With a shaking hand, I finally opened the door and stepped out into the sunlight. I started down the steps, feeling more and more ill with each step. By the time I reached the tree, I didn’t think I could feel any worse, but one glance at the leaves proved me wrong. They were no longer their normal, sprightly green. Now they were brown and a sickly yellow. As I stared in horror, one leaf fell, turning black before it hit the ground. Several other people had stopped to stare at the tree as well; muttering and whispering in shock and concern. It wasn’t long before a crowd began to form, then…I heard just what I’d been dreading and expecting.

“Alright, what’s going on here?!” Kameron’s unpleasant voice sounded over the muttering. The crowed parted to let the weaselly man through. He strode right up to the tree, taking a long and overly dramatic look at the dying leaves. “What have you done?” He whispered suddenly, whirling to face me. In the silence, his voice carried over the crowd with ease. Soon, everyone started whispering once more.

“No! No, no I-I didn’t! I swear!” I cried out, backing away quickly. “There was another woman-she-she did this!”  I could tell by the look on Kameron’s face, that this was exactly what he’d wanted me to say. I was only incriminating myself further by creating some fake person to take the blame.

“Guards!” Kameron shouted, and almost immediately, a dozen guards descended upon the square.

The next moments were a complete blur. I was shackled, practically drug through town until we reached the Council Hall, then thrown into a cell in the lowest dungeon. That’s where I’ve been for the past week. They convicted me within a day, then sentenced me the next day…death by burning. They’d have plenty of wood too, once they cut down the life tree. They waited long enough for it to die, they began to chop in earnest. Upon the word of a lying weasel…the whole community was willing to sacrifice an innocent person. They’d been given evidence (false), they’d been given motive (also false), and they’d been given a choice. Sure, there were a handful who believed my innocence…but like I said…no one dared speak out.

So…now here I find myself…tied to a stake in the center of the Main Square. The whole community is gathered around, some bearing torches, some bearing accelerant. I can see the Head Councilman seated and surrounded by his fellows. Kameron is whispering something wicked in his ear and they both grin. There’s a flicker of ebony just over Kameron’s shoulder. She’d appeared. Dawn drifted through the crowd; her eyes locked upon me, her face completely impassive.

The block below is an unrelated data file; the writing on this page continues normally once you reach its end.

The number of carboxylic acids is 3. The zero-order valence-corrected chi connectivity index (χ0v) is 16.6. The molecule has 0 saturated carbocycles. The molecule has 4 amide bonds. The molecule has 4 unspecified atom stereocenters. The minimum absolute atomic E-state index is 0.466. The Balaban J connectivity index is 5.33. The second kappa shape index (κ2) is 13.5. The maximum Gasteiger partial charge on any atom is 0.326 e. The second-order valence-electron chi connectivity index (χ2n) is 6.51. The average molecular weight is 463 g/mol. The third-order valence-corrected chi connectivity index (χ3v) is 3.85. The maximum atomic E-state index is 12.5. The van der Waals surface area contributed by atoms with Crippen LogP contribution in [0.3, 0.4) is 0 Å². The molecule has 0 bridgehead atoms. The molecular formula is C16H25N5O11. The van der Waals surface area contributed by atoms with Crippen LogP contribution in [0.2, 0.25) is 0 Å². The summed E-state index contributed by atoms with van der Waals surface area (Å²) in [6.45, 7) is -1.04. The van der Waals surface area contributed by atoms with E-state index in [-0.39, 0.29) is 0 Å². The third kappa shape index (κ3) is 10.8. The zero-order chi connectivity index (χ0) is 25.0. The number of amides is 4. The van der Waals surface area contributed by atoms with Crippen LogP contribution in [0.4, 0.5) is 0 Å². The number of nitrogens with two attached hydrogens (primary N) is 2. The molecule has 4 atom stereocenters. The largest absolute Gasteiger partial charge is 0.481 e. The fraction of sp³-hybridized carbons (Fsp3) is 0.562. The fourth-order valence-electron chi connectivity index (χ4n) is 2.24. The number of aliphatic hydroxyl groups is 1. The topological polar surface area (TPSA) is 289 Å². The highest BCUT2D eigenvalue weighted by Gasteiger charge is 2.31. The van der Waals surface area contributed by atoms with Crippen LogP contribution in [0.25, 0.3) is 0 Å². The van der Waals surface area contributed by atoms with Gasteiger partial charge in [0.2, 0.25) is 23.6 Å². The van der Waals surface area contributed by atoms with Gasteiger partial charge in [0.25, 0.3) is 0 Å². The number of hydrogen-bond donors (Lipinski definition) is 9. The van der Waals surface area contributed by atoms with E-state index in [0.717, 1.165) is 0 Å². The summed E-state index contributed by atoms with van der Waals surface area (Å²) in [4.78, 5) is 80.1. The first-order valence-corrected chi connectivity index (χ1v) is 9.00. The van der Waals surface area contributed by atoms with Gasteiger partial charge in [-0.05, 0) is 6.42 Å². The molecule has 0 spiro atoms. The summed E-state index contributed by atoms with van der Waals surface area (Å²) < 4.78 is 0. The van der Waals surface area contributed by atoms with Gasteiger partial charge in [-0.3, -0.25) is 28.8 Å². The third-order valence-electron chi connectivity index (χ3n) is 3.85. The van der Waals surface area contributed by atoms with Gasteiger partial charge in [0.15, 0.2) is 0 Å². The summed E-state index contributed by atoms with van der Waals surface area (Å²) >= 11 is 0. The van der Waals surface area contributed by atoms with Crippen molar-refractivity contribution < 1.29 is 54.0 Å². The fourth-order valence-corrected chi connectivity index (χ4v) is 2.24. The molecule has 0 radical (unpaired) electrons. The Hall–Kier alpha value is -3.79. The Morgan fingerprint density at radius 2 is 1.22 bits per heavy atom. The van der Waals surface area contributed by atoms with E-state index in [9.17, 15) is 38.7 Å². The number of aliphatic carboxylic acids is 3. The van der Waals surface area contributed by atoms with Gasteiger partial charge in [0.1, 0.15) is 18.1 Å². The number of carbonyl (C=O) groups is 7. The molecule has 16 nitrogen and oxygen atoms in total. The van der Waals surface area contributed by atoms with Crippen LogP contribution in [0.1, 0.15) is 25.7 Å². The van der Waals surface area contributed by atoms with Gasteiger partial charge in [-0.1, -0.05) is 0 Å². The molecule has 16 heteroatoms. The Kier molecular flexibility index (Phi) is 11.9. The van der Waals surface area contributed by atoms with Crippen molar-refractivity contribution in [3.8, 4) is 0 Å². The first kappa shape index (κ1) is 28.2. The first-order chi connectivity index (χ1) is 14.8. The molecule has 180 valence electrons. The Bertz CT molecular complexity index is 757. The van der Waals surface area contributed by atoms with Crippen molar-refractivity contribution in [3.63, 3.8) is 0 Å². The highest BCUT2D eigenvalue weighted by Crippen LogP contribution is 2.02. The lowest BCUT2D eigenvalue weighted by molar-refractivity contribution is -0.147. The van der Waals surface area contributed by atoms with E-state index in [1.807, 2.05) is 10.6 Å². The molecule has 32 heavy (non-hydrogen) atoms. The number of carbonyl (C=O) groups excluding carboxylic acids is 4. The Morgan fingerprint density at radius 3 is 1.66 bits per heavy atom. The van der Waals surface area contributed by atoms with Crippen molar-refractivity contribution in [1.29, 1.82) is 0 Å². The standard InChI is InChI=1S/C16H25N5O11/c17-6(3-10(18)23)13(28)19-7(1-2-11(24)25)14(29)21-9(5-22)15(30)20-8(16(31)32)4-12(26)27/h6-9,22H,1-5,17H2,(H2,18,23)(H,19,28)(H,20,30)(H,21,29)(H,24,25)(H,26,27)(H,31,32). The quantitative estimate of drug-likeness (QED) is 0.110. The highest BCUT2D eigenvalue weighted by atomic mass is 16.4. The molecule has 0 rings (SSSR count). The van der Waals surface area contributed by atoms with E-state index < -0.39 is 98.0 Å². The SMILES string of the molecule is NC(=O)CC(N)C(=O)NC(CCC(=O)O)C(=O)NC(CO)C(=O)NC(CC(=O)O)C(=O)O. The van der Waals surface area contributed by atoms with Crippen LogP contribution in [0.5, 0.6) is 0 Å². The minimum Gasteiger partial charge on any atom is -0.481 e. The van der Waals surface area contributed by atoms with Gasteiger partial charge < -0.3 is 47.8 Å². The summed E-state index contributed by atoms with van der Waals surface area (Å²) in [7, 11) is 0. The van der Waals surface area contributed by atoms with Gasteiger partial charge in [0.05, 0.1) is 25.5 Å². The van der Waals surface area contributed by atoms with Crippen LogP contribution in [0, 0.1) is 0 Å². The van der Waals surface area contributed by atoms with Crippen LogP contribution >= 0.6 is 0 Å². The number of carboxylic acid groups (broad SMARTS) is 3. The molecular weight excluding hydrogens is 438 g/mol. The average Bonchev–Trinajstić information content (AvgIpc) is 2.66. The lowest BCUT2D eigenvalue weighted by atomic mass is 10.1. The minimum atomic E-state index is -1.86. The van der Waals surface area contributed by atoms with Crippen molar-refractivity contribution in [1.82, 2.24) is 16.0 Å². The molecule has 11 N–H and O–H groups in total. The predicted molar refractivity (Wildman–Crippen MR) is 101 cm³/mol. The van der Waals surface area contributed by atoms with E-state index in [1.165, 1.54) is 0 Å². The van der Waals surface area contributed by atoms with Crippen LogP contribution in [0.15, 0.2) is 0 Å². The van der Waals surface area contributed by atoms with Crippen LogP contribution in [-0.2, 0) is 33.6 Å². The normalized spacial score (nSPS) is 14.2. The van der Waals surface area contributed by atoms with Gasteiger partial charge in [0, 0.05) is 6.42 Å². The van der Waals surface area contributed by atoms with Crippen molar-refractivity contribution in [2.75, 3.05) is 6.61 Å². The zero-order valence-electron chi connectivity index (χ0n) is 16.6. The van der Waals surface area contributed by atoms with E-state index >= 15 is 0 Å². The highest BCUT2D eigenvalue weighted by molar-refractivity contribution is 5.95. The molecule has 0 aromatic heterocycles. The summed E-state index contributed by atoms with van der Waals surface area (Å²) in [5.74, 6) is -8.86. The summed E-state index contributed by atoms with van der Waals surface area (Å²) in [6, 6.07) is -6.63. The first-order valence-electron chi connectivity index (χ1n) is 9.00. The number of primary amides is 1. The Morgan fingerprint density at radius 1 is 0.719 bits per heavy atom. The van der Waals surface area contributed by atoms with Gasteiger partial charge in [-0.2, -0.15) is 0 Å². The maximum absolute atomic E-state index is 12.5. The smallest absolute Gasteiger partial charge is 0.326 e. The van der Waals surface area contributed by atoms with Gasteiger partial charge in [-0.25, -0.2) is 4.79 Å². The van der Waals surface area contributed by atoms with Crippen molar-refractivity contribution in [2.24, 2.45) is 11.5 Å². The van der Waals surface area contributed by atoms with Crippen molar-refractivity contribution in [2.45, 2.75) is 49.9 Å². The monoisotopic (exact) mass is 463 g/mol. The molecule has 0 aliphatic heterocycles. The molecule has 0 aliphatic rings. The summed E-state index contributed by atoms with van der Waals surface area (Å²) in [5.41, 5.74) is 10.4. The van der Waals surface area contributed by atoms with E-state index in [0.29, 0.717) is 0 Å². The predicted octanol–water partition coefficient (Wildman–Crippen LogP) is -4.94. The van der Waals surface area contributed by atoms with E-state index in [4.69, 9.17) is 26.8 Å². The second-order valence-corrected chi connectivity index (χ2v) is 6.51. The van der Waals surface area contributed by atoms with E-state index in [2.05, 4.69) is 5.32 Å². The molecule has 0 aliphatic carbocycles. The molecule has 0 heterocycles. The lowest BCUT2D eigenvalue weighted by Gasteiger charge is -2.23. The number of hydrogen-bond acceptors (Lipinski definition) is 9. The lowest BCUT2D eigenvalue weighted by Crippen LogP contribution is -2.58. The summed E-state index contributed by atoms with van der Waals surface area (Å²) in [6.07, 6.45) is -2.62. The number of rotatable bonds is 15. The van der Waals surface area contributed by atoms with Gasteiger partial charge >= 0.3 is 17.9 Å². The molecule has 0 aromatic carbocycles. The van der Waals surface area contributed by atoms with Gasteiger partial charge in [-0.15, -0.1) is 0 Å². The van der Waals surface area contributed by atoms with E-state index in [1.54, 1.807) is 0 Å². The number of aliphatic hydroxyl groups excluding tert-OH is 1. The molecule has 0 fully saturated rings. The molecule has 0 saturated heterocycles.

“Death…came for you…” She spoke, and though I shouldn’t have been able to hear her, I could, as if she spoke right into my mind. “Just as swiftly as it came…for me.” Her last words chilled me, and for a long moment, I just stared at her.

Then, the accelerant was thrown, followed by the torches. Never had I experienced such pain. The flames caught quickly, racing over the wood, my clothes, my hair. My skin began to sweat, then to peel, then to truly melt from my bones. My throat was raw from screaming, my eyes were dry and burning. I wanted it to end, to have nothing but the black emptiness and no pain. It seemed to take ages, but maybe that’s because I was the one in hell. Funny, isn’t it? How those with power can play with the lower people’s lives? My last thought before the sweet embrace of death enveloped me, was that it wouldn’t be long before the people came to their senses, and then they’d realize, their death warrant had been signed just as surely as my own. Karma’s a real bitch.

© Copyright 2018 C A Sechler. All rights reserved.